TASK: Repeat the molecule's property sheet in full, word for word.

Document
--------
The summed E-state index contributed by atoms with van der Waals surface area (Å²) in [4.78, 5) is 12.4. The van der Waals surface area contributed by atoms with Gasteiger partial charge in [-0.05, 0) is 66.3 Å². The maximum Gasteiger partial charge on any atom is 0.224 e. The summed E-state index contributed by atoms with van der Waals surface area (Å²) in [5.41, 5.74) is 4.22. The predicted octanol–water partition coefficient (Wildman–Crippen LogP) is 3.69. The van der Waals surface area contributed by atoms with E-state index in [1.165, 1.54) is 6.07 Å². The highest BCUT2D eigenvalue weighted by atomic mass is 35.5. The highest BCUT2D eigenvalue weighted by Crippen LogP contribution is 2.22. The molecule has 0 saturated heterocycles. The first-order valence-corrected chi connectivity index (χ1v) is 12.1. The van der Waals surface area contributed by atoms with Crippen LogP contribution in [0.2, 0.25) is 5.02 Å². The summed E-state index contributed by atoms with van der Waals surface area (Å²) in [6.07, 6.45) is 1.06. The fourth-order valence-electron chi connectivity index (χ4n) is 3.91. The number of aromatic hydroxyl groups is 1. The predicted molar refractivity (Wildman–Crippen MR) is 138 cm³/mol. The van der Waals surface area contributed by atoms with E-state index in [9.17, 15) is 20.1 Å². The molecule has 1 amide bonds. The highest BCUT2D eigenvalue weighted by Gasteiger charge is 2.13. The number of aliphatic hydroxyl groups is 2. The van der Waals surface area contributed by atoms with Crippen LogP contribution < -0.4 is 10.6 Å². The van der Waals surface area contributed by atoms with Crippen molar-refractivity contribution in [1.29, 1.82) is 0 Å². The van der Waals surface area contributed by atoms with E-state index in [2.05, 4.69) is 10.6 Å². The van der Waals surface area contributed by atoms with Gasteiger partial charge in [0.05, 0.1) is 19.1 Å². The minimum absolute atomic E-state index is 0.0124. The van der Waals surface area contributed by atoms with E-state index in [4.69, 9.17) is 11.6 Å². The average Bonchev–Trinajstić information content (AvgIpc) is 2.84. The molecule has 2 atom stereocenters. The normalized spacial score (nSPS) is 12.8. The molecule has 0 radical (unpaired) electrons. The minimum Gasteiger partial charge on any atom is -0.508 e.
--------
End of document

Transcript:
The summed E-state index contributed by atoms with van der Waals surface area (Å²) in [4.78, 5) is 12.4. The van der Waals surface area contributed by atoms with Gasteiger partial charge in [-0.05, 0) is 66.3 Å². The maximum Gasteiger partial charge on any atom is 0.224 e. The summed E-state index contributed by atoms with van der Waals surface area (Å²) in [5.41, 5.74) is 4.22. The predicted octanol–water partition coefficient (Wildman–Crippen LogP) is 3.69. The van der Waals surface area contributed by atoms with E-state index in [1.165, 1.54) is 6.07 Å². The highest BCUT2D eigenvalue weighted by atomic mass is 35.5. The highest BCUT2D eigenvalue weighted by Crippen LogP contribution is 2.22. The molecule has 0 saturated heterocycles. The first-order valence-corrected chi connectivity index (χ1v) is 12.1. The van der Waals surface area contributed by atoms with Crippen LogP contribution in [0.2, 0.25) is 5.02 Å². The summed E-state index contributed by atoms with van der Waals surface area (Å²) in [6.07, 6.45) is 1.06. The fourth-order valence-electron chi connectivity index (χ4n) is 3.91. The number of aromatic hydroxyl groups is 1. The predicted molar refractivity (Wildman–Crippen MR) is 138 cm³/mol. The van der Waals surface area contributed by atoms with E-state index in [9.17, 15) is 20.1 Å². The molecule has 1 amide bonds. The highest BCUT2D eigenvalue weighted by Gasteiger charge is 2.13. The number of aliphatic hydroxyl groups is 2. The van der Waals surface area contributed by atoms with Crippen LogP contribution < -0.4 is 10.6 Å². The van der Waals surface area contributed by atoms with Crippen molar-refractivity contribution in [1.29, 1.82) is 0 Å². The van der Waals surface area contributed by atoms with E-state index in [2.05, 4.69) is 10.6 Å². The van der Waals surface area contributed by atoms with Gasteiger partial charge in [0.05, 0.1) is 19.1 Å². The minimum absolute atomic E-state index is 0.0124. The van der Waals surface area contributed by atoms with E-state index in [4.69, 9.17) is 11.6 Å². The average Bonchev–Trinajstić information content (AvgIpc) is 2.84. The molecule has 2 atom stereocenters. The normalized spacial score (nSPS) is 12.8. The molecule has 0 radical (unpaired) electrons. The minimum Gasteiger partial charge on any atom is -0.508 e.